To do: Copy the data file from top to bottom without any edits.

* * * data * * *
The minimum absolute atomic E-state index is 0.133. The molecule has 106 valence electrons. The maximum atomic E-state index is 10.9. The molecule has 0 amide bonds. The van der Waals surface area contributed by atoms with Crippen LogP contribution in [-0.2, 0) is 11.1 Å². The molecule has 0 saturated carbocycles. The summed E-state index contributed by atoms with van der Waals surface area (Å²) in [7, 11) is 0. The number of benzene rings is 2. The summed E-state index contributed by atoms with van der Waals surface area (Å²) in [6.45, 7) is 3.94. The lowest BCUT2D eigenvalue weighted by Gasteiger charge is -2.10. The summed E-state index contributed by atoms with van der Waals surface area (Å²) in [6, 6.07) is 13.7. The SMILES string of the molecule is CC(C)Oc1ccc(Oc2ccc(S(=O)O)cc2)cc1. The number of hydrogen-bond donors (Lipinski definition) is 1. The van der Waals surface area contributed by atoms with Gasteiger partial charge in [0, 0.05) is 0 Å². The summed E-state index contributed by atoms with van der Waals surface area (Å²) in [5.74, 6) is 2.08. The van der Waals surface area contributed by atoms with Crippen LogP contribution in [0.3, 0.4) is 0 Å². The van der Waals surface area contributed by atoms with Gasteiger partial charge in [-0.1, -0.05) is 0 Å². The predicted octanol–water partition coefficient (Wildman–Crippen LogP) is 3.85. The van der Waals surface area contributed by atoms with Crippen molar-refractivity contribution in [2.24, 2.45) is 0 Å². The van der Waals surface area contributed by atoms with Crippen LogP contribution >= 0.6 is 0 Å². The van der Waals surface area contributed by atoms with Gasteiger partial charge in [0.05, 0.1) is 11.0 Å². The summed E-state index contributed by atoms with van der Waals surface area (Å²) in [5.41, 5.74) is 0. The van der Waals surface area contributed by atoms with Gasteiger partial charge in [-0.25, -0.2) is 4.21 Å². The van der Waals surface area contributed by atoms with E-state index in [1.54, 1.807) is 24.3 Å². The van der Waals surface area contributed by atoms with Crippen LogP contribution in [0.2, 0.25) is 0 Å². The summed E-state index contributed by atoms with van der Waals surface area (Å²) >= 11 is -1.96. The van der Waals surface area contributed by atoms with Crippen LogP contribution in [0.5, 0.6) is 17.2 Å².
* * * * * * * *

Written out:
The minimum absolute atomic E-state index is 0.133. The molecule has 106 valence electrons. The maximum atomic E-state index is 10.9. The molecule has 0 amide bonds. The van der Waals surface area contributed by atoms with Crippen LogP contribution in [-0.2, 0) is 11.1 Å². The molecule has 0 saturated carbocycles. The summed E-state index contributed by atoms with van der Waals surface area (Å²) in [7, 11) is 0. The number of benzene rings is 2. The summed E-state index contributed by atoms with van der Waals surface area (Å²) in [6.45, 7) is 3.94. The lowest BCUT2D eigenvalue weighted by Gasteiger charge is -2.10. The summed E-state index contributed by atoms with van der Waals surface area (Å²) in [6, 6.07) is 13.7. The SMILES string of the molecule is CC(C)Oc1ccc(Oc2ccc(S(=O)O)cc2)cc1. The number of hydrogen-bond donors (Lipinski definition) is 1. The van der Waals surface area contributed by atoms with Gasteiger partial charge in [0, 0.05) is 0 Å². The summed E-state index contributed by atoms with van der Waals surface area (Å²) in [5.74, 6) is 2.08. The van der Waals surface area contributed by atoms with Crippen LogP contribution in [0.3, 0.4) is 0 Å². The van der Waals surface area contributed by atoms with Gasteiger partial charge in [-0.1, -0.05) is 0 Å². The predicted octanol–water partition coefficient (Wildman–Crippen LogP) is 3.85. The van der Waals surface area contributed by atoms with Crippen molar-refractivity contribution in [2.24, 2.45) is 0 Å². The van der Waals surface area contributed by atoms with Crippen LogP contribution >= 0.6 is 0 Å². The van der Waals surface area contributed by atoms with Gasteiger partial charge in [0.05, 0.1) is 11.0 Å². The summed E-state index contributed by atoms with van der Waals surface area (Å²) in [5.41, 5.74) is 0. The van der Waals surface area contributed by atoms with Gasteiger partial charge in [-0.25, -0.2) is 4.21 Å². The van der Waals surface area contributed by atoms with E-state index in [1.54, 1.807) is 24.3 Å². The van der Waals surface area contributed by atoms with Crippen LogP contribution in [0.2, 0.25) is 0 Å². The summed E-state index contributed by atoms with van der Waals surface area (Å²) >= 11 is -1.96. The van der Waals surface area contributed by atoms with Crippen LogP contribution in [0.5, 0.6) is 17.2 Å².